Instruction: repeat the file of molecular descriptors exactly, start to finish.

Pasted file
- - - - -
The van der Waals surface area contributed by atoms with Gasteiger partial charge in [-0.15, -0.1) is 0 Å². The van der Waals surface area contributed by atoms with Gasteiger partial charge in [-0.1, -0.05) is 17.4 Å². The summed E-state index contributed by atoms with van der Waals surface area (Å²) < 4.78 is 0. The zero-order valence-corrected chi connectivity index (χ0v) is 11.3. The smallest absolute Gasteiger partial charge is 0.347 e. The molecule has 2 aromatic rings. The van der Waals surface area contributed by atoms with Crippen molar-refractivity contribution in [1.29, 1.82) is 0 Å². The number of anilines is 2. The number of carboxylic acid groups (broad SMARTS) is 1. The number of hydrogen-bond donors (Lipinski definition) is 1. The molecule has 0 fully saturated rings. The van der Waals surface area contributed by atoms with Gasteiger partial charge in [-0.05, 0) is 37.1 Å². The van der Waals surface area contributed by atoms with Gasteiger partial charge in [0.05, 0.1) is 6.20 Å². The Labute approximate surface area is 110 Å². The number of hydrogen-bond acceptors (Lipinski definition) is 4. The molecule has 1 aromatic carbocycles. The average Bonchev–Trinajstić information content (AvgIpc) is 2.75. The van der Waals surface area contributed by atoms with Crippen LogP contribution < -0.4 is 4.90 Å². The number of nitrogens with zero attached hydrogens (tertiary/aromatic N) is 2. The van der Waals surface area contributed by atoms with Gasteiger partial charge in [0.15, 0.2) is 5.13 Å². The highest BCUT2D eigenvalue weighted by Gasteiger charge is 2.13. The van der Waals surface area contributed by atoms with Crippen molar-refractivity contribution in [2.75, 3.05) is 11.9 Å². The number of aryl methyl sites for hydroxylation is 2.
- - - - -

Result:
The van der Waals surface area contributed by atoms with Gasteiger partial charge in [-0.15, -0.1) is 0 Å². The van der Waals surface area contributed by atoms with Gasteiger partial charge in [-0.1, -0.05) is 17.4 Å². The summed E-state index contributed by atoms with van der Waals surface area (Å²) < 4.78 is 0. The zero-order valence-corrected chi connectivity index (χ0v) is 11.3. The smallest absolute Gasteiger partial charge is 0.347 e. The molecule has 2 aromatic rings. The van der Waals surface area contributed by atoms with Crippen molar-refractivity contribution in [1.29, 1.82) is 0 Å². The number of anilines is 2. The number of carboxylic acid groups (broad SMARTS) is 1. The number of hydrogen-bond donors (Lipinski definition) is 1. The molecule has 0 fully saturated rings. The van der Waals surface area contributed by atoms with Gasteiger partial charge in [-0.05, 0) is 37.1 Å². The van der Waals surface area contributed by atoms with Gasteiger partial charge in [0.05, 0.1) is 6.20 Å². The Labute approximate surface area is 110 Å². The number of hydrogen-bond acceptors (Lipinski definition) is 4. The molecule has 1 aromatic carbocycles. The average Bonchev–Trinajstić information content (AvgIpc) is 2.75. The van der Waals surface area contributed by atoms with Crippen LogP contribution < -0.4 is 4.90 Å². The number of nitrogens with zero attached hydrogens (tertiary/aromatic N) is 2. The van der Waals surface area contributed by atoms with Gasteiger partial charge in [0.15, 0.2) is 5.13 Å². The highest BCUT2D eigenvalue weighted by Gasteiger charge is 2.13. The van der Waals surface area contributed by atoms with Crippen molar-refractivity contribution in [2.75, 3.05) is 11.9 Å². The number of aryl methyl sites for hydroxylation is 2.